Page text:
More than 100 participants from Australia, New Zealand and Niue attended the Conference from 4-6 October at Carlton-Ramsgate and Punchbowl Uniting Churches in southern Sydney.
Established in 2006, the NNC offers a spiritual home for people from Niue to celebrate culture, deepen their faith and contribute to the wider Uniting Church.
Niue is an island country of less than 1,500 people in the South Pacific Ocean, between Tonga, Samoa and the Cook Islands. There are actually more Niue people living in New Zealand and Australia than on their home island.
The theme of the conference, “Let us weave and sing to the Lord in a foreign land”, based on Psalm 137, reflects both the deep spiritual connection for Niue people to their homeland and how they live out this faith in new ways in Australia and the Uniting Church.
The word “weaving” is both a cultural tradition in Niue and a metaphor for the way faith and culture are interwoven in the lives of the Niue people.
Uniting Church President Dr Deidre Palmer attended the Conference along with special guests, President of the Ekalesia Kerisiano Niue (EKN) Rev. Vili Kamupala and Chairperson of the Niue Fono Motu of the PCANZ, Rev. Fieta Ikitoelagi-Faitala.
Both EKN and the Niue Fono Motu sent a delegation of women to join the Conference.
Leader of the Niue Women’s Christian Fellowship Joanna Matagi, an elder of Carlton-Ramsgate Uniting Church, said having the women take the lead for the first time was a highlight.
“It is a great story to tell,” said Joanna who led the Conference planning committee. “Women do great things, in our culture, in our families, in our Church. That is the ministry we have been called to as women.”
“There’s a saying from great grandmother in Niue that women are the backbones of our community, our families and our Church. If you sit down and reflect, it is true because a lot of the decisions are made by women.”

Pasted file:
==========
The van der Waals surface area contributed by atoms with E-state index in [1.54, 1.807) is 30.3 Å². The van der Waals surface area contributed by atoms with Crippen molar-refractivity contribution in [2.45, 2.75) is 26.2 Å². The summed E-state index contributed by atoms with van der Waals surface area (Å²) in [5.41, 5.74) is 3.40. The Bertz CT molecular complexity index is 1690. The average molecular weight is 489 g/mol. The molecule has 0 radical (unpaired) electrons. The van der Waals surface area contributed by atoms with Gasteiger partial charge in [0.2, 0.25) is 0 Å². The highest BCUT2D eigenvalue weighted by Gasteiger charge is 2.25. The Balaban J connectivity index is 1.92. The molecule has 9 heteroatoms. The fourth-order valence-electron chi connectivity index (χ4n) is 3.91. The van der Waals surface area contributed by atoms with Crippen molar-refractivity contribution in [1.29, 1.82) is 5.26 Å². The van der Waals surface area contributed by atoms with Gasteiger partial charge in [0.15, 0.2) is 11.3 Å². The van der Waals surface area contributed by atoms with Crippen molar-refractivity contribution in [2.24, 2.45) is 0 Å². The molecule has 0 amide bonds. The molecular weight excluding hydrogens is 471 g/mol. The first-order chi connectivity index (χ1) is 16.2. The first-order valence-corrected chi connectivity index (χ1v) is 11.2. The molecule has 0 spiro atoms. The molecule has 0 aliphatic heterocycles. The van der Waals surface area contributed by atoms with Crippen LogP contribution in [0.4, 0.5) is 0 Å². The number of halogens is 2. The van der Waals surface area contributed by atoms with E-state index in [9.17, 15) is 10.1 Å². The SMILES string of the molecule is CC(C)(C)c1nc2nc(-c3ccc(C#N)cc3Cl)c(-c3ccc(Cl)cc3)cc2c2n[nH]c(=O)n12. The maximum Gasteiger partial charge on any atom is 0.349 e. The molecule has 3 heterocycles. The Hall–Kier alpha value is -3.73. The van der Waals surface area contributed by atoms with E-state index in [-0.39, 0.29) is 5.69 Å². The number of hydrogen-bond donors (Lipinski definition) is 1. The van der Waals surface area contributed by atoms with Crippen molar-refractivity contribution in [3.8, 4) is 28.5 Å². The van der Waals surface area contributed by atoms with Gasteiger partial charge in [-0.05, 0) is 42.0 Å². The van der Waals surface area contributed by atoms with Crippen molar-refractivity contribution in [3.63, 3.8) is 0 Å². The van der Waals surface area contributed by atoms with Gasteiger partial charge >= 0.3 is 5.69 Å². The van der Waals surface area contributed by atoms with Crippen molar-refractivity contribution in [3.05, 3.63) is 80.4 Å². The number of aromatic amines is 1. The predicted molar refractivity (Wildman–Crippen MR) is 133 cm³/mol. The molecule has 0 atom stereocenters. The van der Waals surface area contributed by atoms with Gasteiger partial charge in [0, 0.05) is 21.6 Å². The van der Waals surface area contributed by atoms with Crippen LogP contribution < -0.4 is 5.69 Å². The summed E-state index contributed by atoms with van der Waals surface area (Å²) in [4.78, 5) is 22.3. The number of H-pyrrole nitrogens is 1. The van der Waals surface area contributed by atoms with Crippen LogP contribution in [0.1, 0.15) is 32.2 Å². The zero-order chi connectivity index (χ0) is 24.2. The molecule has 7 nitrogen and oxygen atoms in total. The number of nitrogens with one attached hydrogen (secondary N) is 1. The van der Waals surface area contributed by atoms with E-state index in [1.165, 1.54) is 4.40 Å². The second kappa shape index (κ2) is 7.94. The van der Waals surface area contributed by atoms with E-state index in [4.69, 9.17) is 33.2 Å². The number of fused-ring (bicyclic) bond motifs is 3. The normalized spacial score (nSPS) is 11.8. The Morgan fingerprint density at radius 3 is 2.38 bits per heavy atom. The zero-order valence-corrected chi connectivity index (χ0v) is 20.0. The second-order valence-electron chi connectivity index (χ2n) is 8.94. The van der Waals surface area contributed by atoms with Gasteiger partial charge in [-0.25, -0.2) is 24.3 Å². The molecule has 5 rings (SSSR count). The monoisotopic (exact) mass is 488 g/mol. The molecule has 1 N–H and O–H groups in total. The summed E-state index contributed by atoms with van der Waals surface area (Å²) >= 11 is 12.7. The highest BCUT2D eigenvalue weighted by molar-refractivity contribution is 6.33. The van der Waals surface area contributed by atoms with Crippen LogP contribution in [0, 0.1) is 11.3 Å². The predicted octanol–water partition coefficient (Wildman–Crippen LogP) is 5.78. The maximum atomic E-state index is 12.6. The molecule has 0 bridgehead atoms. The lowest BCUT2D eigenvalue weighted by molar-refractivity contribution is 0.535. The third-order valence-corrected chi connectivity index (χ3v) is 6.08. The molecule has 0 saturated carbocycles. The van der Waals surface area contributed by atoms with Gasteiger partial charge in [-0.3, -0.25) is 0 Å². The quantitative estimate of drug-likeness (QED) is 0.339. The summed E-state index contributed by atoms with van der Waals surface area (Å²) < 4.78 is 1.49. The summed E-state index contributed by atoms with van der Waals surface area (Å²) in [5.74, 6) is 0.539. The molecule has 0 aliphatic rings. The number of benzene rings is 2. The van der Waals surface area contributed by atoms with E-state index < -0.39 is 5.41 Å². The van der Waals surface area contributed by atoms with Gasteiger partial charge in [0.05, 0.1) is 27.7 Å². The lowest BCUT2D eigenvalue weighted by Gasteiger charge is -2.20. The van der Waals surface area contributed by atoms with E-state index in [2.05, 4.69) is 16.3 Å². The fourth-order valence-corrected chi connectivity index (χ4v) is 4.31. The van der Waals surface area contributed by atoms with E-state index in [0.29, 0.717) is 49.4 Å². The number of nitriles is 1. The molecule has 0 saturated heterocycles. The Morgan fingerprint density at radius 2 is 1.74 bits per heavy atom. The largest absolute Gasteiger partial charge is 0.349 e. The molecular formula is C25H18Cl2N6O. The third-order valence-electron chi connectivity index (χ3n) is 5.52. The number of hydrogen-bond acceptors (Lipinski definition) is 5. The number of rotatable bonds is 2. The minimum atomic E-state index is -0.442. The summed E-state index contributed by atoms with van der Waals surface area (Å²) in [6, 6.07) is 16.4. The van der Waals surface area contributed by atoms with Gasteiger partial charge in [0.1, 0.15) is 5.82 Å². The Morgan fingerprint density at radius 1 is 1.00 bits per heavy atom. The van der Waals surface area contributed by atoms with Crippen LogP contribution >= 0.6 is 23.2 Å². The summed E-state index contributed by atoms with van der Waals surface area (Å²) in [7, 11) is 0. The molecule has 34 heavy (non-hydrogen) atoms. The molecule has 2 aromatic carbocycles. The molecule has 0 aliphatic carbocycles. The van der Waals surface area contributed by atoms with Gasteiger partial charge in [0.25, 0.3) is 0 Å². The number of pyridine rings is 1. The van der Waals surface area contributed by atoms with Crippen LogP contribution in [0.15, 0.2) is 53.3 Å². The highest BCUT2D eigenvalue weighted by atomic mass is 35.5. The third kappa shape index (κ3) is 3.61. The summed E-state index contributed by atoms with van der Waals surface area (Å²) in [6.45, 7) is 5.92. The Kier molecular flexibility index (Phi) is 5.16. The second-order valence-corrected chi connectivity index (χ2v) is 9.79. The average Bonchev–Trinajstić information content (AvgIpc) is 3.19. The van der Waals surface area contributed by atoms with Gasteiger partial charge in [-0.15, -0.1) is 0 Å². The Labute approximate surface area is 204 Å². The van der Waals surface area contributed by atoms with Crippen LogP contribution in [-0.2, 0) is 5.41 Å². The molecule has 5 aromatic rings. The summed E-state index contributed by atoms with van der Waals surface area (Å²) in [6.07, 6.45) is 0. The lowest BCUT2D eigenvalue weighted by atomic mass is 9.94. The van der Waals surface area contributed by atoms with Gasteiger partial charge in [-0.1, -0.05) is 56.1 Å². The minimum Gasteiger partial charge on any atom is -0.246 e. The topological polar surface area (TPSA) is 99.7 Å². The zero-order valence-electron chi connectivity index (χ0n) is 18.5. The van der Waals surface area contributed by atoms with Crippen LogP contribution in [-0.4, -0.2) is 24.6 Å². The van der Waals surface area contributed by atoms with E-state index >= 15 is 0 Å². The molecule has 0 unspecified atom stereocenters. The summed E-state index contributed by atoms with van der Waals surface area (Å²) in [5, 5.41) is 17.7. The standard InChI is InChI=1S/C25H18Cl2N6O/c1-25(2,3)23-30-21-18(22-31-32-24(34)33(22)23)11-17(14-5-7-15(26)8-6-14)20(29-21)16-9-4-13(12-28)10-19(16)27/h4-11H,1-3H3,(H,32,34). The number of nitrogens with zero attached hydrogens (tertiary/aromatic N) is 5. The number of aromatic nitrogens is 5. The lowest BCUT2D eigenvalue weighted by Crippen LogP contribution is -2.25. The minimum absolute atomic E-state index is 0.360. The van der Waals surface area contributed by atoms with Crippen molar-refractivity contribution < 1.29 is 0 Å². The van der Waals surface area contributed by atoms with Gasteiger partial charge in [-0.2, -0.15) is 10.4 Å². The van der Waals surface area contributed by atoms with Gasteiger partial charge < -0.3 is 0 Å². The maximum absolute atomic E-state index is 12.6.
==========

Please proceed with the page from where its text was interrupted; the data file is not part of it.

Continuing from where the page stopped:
“It doesn’t matter if we aren’t mentioned by name but the work and faith that we keep is strong and firm and that is want we want for the next generation, to always remember that wherever we are, God is with us and God will lead you to great things.”
One of the women participants Marisha Evan-Hope said having the women take the lead was a big step forward as the Church was traditionally a male-dominated domain both in Niue and in the communities here in Australia.
“It has been a struggle for women to be more vocal but the women have slowly risen up. We still have a long way to go, but we are going to continue to weave and sing our stories.”
Dr Palmer offered a keynote address, speaking about the women in the Bible who were compassionate and faithful disciples of Jesus.
“Jesus called women to be his disciples. He challenged the barriers that excluded women,” said Dr Palmer. “The Uniting Church has, from its beginning in 1977, embraced the leadership and ministry of women.”
“I give thanks to God for the many women who are shaping our life and mission as a Church, and contributing to society in ways that encourage us all to flourish.”
Assembly Consultant Covenanting Stuart McMillan and Hayden Charles from the Uniting Aboriginal and Islander Christian Congress (UAICC) National Youth Committee gave a presentation to the conference on the Uniting Church’s covenantal relationship with First Peoples.
Rev. Dr Apwee Ting offered a presentation on the work of the Assembly Resourcing Unit, especially in walking alongside the multicultural communities of the Uniting Church as they explore their identity and connection to both their homeland and the UCA.
With both Church Presidents in attendance, the NNC provided an opportunity for the Uniting Church and Ekalesia Kerisiano Niue to reaffirm their commitment to a partnership between the two Churches.
Day One of the program concluded with a cultural night of singing and dancing.
On Sunday, a worship service was held and new leaders of the NNC Executive were commissioned. After the service concluded, a traditional Niue feast was celebrated cooked in the umu (earth oven).